The tears and hopes of defectors

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The tears and hopes of defectors

After first meeting a North Korean defector, I could not sleep for several days. She was composed as she told me her husband had been shot and killed and her eldest daughter caught and sent back. Then she hung her head and cried.

A defector whom I met while researching at Hanawon, the re-education center for the defectors, spoke to her daughter who settled in the South first on the phone telling her, “I love you.”

Her voice was shaky out of anticipation for the reunion, as well as the prospect of freedom and concerns over how to make living from then on. North Korean defectors cross the border and come to South Korea for freedom, but living as a defector here is not easy.

According to the Korea Hana Foundation’s 2013 report, unemployment rate among North Korean defectors is 9.7 percent - 3.5 times that of South Korean residents. The employment rate for defectors is 51.4 percent, which means about half of those who are working age are without jobs.

The average monthly household income for defectors who are waged workers is 1.41 million won ($1,300), less than half that for South Korean residents. As a result, 76 percent of defectors consider themselves to belong to the low- or lower-middle classes.

North Korean defectors’ adjustment to the South is challenging due to the labor market structure and welfare system, as well as the productivity gap between North and South Korea. Considering the fact that the monthly average wage of a Chinese worker is $700, the wage level corresponding to the productivity of defectors would be even lower. But the minimum living subsidies for two-person and four-person households paid in cash are 830,000 won and 1.32 million won, respectively, and the defectors with dependent family members are better off taking the benefit.

Moreover, the average monthly pay for an irregular South Korean employee is 1.45 million won, and employers would rather pay to hire a South Korean applicant over a defector. As a result, nearly half of all defectors are subsidies recipients.

What’s more worrisome is that the age group that shows the biggest gap between South Koreans and defectors, in terms of economic participation, is the group between age 30 and 40 - the main work force. If they fail to participate in the labor market, they would inevitably incur long-term welfare costs.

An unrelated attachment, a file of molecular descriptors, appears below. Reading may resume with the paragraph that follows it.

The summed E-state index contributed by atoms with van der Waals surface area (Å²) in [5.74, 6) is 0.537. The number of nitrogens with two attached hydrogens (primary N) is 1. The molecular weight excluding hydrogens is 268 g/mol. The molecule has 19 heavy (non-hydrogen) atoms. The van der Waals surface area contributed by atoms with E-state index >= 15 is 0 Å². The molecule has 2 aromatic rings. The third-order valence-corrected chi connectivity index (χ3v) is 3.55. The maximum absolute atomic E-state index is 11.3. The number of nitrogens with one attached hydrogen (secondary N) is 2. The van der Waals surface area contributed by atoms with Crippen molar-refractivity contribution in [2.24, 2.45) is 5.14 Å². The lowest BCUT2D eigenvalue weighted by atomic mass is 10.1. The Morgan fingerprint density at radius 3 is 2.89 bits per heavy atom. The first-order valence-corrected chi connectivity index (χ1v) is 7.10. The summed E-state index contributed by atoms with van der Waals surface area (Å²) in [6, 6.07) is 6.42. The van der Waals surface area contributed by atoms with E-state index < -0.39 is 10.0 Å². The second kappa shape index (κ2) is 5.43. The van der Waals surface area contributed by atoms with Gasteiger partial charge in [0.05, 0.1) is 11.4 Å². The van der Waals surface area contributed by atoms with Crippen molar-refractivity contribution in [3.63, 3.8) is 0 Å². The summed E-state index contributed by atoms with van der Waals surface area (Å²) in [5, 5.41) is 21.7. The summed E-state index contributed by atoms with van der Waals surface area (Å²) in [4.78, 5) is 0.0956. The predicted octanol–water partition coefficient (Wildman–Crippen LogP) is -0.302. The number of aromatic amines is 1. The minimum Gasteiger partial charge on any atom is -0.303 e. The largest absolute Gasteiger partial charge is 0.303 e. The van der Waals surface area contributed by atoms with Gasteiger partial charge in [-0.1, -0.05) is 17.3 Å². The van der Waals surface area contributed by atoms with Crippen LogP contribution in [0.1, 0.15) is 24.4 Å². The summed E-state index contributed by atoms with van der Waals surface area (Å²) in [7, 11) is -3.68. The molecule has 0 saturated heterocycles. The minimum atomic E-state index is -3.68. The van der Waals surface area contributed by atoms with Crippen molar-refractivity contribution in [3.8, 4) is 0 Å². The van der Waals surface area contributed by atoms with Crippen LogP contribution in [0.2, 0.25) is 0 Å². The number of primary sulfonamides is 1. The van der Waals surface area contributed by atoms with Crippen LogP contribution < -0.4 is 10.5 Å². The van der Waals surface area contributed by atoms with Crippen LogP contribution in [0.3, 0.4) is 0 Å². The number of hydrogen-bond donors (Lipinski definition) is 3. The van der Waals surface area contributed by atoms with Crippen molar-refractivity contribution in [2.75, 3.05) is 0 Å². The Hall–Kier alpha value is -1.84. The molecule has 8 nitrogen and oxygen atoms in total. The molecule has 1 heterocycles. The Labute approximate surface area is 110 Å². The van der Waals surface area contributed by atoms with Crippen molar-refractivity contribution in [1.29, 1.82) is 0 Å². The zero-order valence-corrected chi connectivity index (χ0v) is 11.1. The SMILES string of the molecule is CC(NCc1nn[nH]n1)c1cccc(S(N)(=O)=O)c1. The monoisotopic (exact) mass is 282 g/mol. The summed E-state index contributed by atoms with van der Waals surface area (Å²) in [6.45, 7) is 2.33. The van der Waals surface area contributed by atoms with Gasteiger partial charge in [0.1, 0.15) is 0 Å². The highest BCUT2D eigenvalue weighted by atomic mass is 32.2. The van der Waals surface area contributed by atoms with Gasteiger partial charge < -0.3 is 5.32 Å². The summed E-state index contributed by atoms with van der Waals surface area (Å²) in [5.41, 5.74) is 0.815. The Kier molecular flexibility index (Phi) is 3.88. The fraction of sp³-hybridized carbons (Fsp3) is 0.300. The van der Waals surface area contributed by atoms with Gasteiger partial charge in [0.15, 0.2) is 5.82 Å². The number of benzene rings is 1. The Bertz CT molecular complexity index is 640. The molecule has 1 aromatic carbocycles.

Another factor that makes defectors’ adjustment so challenging is the lack of understanding of South Korean social norms and its market economy. According to my research project with Seoul National University professor Lee Suk-bae and Choi Seung-ju and Seogang University professor Lee Jung-min, defectors enrolled at South Korean universities are 26 percent less competitive and have 18 percent less support for the private ownership of their production means compared to South Korean college students.

Defectors who have lived in the South for an average of five years and are studying at South Korean colleges still have a long way to come. Additionally, companies that hire North Korean defectors often say that the defectors find it greatly disappointing that wages are doled out according to seniority and performance.

If the number of defectors remains at the current level (27,000) and doesn’t increase drastically, the South Korean economy can continue to support them by providing welfare benefits. However, if the defectors grow to several hundreds of thousands, it would incur trillions of won in welfare costs. If reunification is suddenly realized, and the South Korean welfare system is applied to the North Korean region, the cost would be astronomical.

The adjustment by North Koreans to a market economy is the weakest link in our unification plan. The unification jackpot theory is based on the growth model that combines South Korean capital and technology with North Korean labor. However, if the majority of North Korean residents don’t work, a jackpot cannot happen. Instead, reunification would be disastrous. Therefore, encouraging and helping North Korean residents’ prompt and smooth transition to a market economy is a crucial policy task.

In that sense, defectors are a god-send for Korean society. Lacking the economic power that Germany had, Korea has been given an opportunity to practice and prepare for reunification. However, we’ve wasted that chance until now. One serious problem is that we still don’t have a plan to drastically boost defectors’ productivity, and there has been no research conducted on this subject.

Government contracts that demand immediate outcomes from scholars would not produce adequate or creative outcomes, and companies - which would enjoy the benefits of unification most - are indifferent. However, without research, we cannot hope to draft an effective policy for defectors’ assimilation, just as the promotion of condom use reduced HIV transmission by 60 to 70 percent in Africa.

Without resolving this problem, we cannot help the defectors struggling to adjust to South Korean society. Can we make North Korean residents yearn for reunification with the South? Can we reform the labor market and welfare system to be more unification-friendly? These are the questions that still keep me up at night.

Translation by the Korea JoongAng Daily staff JoongAng Ilbo, Nov. 6, Page 35

The author is an economics professor at Seoul National University.

Kim Byung-yeon

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